Other than the H1N1 virus, the most contagious disease in our nation's capital is retirement. The more Democrats that quit, the more others are also encouraged to hang it up.
Retirements like those of Sens. Chris Dodd (D-Conn.) and Byron Dorgan (D-ND) turn off donors to Democratic incumbents, encourage viable Republican challengers to get in races around the nation and lead other incumbent Dems to think about spending more time as lobbyists making money in Washington.
The retirement bug is in full rein in DC. The week before Christmas saw three House Democrats from red districts retire (two from Tennessee and one from Kansas) -- while a fourth, Parker Griffith of Alabama, became a Republican. With Dodd and Dorgan now leaving, expect blue legislators from red states to start falling ever more quickly.
These retirements also send a signal to voters that is anything but helpful to President Obama: Democrats expect to lose.
Nobody buys that these folks are leaving to spend more time with their families. It's plain that Democratic lawmakers are reading the writing on the walls (and the polls): Voters are fed up with the Obama administration and with the Democratic Party.
Seeing Democrats stand up and (in effect) admit defeat is a bit like watching repentant sinners confessing at a revival meeting: One outburst triggers another.
Plus, the specter of Democratic leaders running from having to face their constituents again simply adds to voters' suspicion that something may be rotten in the party and in its congressional delegation.
Dorgan and Dodd both retired because they felt they would lose -- but each had new scandals to fear, had he actually run.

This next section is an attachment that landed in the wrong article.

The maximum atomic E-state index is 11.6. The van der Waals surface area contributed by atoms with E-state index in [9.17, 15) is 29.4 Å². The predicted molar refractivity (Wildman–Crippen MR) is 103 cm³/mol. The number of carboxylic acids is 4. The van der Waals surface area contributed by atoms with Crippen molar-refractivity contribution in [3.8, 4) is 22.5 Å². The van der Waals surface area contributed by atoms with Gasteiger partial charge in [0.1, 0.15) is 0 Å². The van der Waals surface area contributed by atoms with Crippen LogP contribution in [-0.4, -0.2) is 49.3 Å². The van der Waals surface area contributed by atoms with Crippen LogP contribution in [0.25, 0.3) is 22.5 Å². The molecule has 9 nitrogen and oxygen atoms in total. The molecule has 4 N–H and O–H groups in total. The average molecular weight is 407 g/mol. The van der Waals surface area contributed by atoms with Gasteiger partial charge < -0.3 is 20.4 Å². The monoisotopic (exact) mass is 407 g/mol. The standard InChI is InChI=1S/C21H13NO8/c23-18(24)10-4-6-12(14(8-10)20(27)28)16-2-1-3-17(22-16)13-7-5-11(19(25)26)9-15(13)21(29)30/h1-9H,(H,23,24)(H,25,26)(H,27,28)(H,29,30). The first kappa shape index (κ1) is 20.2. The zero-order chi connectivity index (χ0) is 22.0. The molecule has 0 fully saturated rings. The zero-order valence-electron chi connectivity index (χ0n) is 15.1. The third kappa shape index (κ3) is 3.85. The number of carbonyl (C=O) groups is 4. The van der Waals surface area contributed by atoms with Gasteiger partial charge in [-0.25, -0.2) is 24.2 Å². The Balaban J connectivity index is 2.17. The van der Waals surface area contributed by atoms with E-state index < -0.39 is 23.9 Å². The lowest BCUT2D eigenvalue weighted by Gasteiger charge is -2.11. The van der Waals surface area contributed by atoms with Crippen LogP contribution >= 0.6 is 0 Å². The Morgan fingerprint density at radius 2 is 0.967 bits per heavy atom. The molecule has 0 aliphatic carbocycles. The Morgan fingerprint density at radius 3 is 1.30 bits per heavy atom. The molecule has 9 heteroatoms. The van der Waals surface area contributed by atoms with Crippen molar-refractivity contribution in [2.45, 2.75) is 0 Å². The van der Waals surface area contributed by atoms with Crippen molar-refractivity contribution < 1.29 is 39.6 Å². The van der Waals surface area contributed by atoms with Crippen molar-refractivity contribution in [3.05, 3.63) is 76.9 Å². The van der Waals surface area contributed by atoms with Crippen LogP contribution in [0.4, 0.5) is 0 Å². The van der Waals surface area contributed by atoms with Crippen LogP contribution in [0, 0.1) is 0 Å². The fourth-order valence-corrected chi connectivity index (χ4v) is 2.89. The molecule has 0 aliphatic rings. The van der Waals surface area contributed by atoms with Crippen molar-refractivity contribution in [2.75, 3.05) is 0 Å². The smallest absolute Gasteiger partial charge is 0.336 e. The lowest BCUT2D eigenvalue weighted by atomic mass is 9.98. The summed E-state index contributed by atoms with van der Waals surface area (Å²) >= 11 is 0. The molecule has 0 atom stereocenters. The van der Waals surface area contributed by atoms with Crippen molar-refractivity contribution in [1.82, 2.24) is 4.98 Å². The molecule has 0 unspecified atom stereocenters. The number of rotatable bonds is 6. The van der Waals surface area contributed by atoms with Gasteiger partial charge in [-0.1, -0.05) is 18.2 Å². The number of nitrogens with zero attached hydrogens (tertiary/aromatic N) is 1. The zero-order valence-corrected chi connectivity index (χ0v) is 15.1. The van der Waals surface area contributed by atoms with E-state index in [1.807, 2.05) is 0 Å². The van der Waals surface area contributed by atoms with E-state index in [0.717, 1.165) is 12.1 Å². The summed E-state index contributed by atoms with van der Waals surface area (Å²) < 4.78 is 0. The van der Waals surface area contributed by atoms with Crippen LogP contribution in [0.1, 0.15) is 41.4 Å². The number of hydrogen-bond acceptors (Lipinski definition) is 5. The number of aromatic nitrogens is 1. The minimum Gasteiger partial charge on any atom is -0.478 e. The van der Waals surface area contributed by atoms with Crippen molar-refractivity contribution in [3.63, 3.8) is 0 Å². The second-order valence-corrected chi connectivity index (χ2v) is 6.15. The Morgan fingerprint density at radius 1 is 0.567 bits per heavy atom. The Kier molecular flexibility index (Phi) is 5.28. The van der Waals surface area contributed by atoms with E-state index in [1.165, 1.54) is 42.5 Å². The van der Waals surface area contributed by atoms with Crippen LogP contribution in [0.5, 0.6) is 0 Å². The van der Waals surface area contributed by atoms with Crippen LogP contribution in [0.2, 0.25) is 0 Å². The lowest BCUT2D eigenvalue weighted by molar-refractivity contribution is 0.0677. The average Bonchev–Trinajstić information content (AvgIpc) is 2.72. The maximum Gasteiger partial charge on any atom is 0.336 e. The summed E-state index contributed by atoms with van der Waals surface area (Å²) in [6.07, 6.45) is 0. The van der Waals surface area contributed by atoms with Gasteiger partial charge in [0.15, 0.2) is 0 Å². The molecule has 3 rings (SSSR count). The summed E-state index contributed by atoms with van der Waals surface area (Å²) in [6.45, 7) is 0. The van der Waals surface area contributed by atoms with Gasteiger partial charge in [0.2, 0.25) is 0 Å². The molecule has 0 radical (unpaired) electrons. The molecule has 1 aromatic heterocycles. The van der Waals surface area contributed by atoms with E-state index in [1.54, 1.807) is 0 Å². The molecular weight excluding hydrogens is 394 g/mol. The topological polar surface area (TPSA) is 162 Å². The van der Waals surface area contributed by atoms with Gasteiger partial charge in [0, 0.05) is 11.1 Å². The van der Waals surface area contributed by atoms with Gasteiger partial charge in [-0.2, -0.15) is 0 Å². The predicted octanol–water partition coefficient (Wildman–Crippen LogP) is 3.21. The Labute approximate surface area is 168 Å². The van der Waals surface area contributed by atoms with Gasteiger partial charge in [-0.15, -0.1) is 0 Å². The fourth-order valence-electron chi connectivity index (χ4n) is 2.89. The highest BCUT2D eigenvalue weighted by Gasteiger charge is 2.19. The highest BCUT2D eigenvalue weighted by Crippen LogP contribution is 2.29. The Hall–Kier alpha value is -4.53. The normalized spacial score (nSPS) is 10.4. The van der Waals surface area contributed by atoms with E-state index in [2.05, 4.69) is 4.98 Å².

Dorgan never had to account to the voters of North Dakota for his role in accepting almost $100,000 in campaign contributions from Jack Abramoff's firm or the Indian tribes it represented. In return for these funds, Dorgan interceded on behalf of one tribe in Massachusetts and another in Mississippi, both far from his home state.
Because his involvement came out after the 2004 elections had been held and he was safely returned to Congress, he never had to face the voters. Indeed, as the top Democrat on the Indian Affairs Subcommittee, he led the investigation of the Abramoff bribes, never mentioning that he was one of their recipients. It would have been fun to watch him try to escape the criticism.
Dodd, at last being held to account for his role in fronting for AIG for his entire career, also faced issues related to his wife's employment by a subsidiary of AIG at the same time that Dodd was running errands for it in Congress. Dodd, of course, was the largest single recipient of AIG funds in Congress, getting more than twice as much as the next largest recipient.
The scandals that attach to Dodd and Dorgan would have injured the party not only in Connecticut and North Dakota but throughout the nation. Democrats can hope the retirements will limit the damage -- though the North Dakota seat will obviously go Republican, probably to Gov. John Hoeven.
But the Connecticut seat is hardly the automatic Democratic retention that most pundits predict. While state Attorney General Richard Blumenthal is quite popular and enjoys broad support, Connecticut voters are fed up with the Democratic agenda and opposed to the health-care bill.
The more all Democratic senators march in lockstep to pass legislation the people of America oppose, the more voters are willing to look past the candidates and vote based on party labels.
Ex-Rep. Rob Simmons would be a strong challenger to Blumenthal -- and, with the tide as pronounced as it is becoming for the GOP, who's to say that he can't pull it off?
Ditto, by the way, for anyone who challenges New York's Sen. Kristen Gillibrand. Her record of flacking for the tobacco companies and her flip-flops on most major issues since her appointment make her very vulnerable to any GOP challenger who steps up to the plate.
When a tsunami is coming, it's very hard to predict how high the tide will go. Will it just lap over swing states like Arkansas and Nevada? Will it go up to the Democratic-leaning states like Delaware and Colorado? Could it surge so far as to bring change to Senate seats without elected incumbents in solid Democratic states -- including New York, Illinois and Connecticut?
Might it so swamp the nation that even Democratic incumbents running in blue states aren't safe in California, Washington, Indiana, Oregon and Pennsylvania?
Our bet is that the rising tide will swamp an awful lot of boats.